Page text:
Representative Jason Chaffetz, another key adviser to Romney with Utah ties, said the candidate "has great trust and confidence in Mike Leavitt. They've got a personal friendship and a relationship that dates back before the Olympics."
The Republican congressman said Leavitt is "the ideal person" to lead the transition planning effort, citing his three terms as Utah governor as well as serving as administrator of the Environmental Protection Agency and secretary of Health and Human Services under President George W. Bush.
"Mike Leavitt checks every box. It's a combination of experience and personal relationship," Chaffetz said. "He can help outline the parameters of what a transition would look like."
But Chaffetz downplayed talk of Leavitt as a potential chief of staff for a President Romney.
"There will be all kinds of swirling rumors. I don't think anybody's discussed that yet. It's much too presumptuous, and much too early," Chaffetz said. "I've never heard anybody say anything about that."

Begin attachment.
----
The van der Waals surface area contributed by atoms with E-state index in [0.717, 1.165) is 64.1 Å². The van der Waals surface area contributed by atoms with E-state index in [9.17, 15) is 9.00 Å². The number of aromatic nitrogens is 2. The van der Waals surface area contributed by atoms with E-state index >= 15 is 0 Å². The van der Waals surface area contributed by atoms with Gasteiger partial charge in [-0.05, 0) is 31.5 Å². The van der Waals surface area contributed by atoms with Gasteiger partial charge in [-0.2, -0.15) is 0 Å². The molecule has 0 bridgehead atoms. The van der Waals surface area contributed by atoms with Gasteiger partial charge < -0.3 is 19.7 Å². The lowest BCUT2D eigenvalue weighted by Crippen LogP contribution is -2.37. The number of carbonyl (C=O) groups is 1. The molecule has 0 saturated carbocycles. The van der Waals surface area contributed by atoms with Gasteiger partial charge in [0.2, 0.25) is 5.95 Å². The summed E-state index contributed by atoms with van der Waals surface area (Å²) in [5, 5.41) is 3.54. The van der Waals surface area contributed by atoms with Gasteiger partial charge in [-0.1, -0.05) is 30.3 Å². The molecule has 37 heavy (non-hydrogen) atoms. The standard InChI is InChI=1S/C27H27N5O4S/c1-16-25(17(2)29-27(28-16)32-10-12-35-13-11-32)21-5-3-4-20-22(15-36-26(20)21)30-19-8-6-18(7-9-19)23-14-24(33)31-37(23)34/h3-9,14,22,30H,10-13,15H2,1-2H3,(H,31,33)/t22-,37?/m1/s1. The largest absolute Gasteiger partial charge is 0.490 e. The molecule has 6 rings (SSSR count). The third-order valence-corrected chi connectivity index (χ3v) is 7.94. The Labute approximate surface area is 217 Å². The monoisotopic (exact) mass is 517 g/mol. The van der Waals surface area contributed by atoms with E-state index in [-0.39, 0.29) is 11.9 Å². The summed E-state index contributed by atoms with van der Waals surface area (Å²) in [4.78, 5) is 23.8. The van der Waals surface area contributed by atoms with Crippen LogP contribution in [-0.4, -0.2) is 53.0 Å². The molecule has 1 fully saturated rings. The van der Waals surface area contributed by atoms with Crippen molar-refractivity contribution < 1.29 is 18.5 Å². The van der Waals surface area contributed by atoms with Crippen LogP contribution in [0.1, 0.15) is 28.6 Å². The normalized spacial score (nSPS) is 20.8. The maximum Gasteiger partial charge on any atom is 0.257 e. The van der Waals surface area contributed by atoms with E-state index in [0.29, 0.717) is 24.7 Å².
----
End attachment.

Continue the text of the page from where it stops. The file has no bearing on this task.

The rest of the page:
Leavitt has been at Romney's side through his tough presidential primary fight, acting at times as a surrogate as well the candidate's "first friend," according to Politico, which first reported Leavitt's new role with the campaign.
The online political news publication reported Sunday that Leavitt will head "Project Ready," the Romney campaign's effort to be prepared to step into the presidency next January.
Such planning is typical of presumptive party nominees. Leavitt confirmed his position with the transition planning team to Politico, but demurred about what his role would be in a Romney administration.
"I entered into this with the presumption that I'll continue in my private life," Leavitt told Politico. "I've done this because anytime you're involved in a campaign there is patriotism involved and in my case there's also friendship involved. And last it's really interesting."
It was Leavitt who was responsible for bringing Romney, a fellow Mormon working as a successful venture capitalist in Boston, to Utah to take over the scandal-ridden 2002 Winter Olympics.